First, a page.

At the same moment, the Hebrew race was enslaved in Egypt. Like the bush, the Hebrews were stunted because of deprivations; thorny – that is, having no apparent value – and in the crucible of fiery affliction. Every normal indication argued for extinction. But like the thorn bush, that people would be miraculously preserved. And like the thorn bush, Jehovah would one day speak from the midst of her.

The timing of this revelation was perfect. The Hebrews had not yet become a nation, but it was essential that Moses understand three basic facts: 1) the people to whom God was sending him would face the
fiery flames of affliction; 2) the Hebrews would be miraculously preserved; 3) God would speak out of that nation to the peoples of the world.

Moses was hesitant. He questioned, “Who am I, that I should go unto Pharaoh, and that I should bring forth the children of Israel out of Egypt?” (Ex. 3:11)

God reprimanded Moses by saying, “I will be with thee … I have sent thee” (Ex. 3:12). Moses was to be a servant.


The man who does the work is just as important to God as the work the man does. It was only when Moses was prepared and equipped that God sent him to Egypt to redeem His people.

Moses told the Hebrews, The God of your fathers has sent me unto you. His name is “I am that I am.” That name implied that God is the self-existent One who can provide the full needs of His children. This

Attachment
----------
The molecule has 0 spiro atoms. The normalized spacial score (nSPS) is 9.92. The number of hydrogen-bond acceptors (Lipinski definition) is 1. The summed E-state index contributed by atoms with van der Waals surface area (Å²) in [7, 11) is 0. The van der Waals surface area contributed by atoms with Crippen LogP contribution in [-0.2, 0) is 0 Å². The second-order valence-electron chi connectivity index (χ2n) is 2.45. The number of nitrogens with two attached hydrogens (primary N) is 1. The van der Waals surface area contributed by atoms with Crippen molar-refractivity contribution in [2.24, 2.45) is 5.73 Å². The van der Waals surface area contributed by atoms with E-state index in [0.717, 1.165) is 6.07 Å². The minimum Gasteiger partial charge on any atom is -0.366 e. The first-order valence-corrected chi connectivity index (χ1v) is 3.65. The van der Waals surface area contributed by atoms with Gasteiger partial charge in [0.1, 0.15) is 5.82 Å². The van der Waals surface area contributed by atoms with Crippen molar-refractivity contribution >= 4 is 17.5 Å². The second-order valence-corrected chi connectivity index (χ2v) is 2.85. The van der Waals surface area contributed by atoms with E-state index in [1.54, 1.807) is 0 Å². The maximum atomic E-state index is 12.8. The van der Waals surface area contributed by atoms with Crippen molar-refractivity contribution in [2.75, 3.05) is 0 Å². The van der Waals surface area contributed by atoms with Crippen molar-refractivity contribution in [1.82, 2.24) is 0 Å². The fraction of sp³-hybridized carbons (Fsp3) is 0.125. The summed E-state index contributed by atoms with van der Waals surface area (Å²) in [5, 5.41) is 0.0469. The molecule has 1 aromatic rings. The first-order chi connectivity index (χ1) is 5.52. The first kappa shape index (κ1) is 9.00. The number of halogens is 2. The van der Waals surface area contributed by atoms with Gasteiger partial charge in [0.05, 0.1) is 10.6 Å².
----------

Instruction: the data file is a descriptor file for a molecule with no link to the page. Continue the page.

was a marked departure from the Egyptian worship of more than 80 gods where spheres of influence were severely restricted. Among their deities, Khnum was the god of the Nile’s source; Hapi and Hegt were frog goddesses related to fertility; Seb was the earth god; Uatchit was the fly god; and Serepia was the god who protected the people from locusts. Egypt had gods associated with bulls and cows; gods for
healing; moon gods; agricultural gods; and even Pharaoh was worshiped as a god. Into that environment Moses went, with the intention of bringing the children of Israel forth to worship the one true and
living God.

To Pharaoh, Moses said: “Thus saith the LORD God of Israel, Let my people go” (Ex. 5:1). On four more occasions God would tell His servant to make the same pronouncement to Pharaoh: “Let my people go!”
(Ex. 8:1, 20; 9:1, 13). It wasn’t only what Moses said, but it was the way he said it. There was no timidity. It was not a request, but a command: “Let my people go!” The gauntlet of challenge was thrown down.
The contest was not between Moses and Pharaoh but between the God of Israel and the gods of Egypt. Each of the plagues resulted in dethroning an Egyptian deity until, with the death of the firstborn,
all of the Egyptian deities came tumbling down.

Having defeated the polytheism of Egypt, the first thing God said to the Jewish people at Mount Sinai was, “Thou shalt have no other gods before me” (Ex. 20:3).

Caravans traveling eastward from Egypt would take one of three possible roads. The most direct route to Canaan was the Via Maris, “The Way of the Sea.” A second route was “The Way of Shur,” which crossed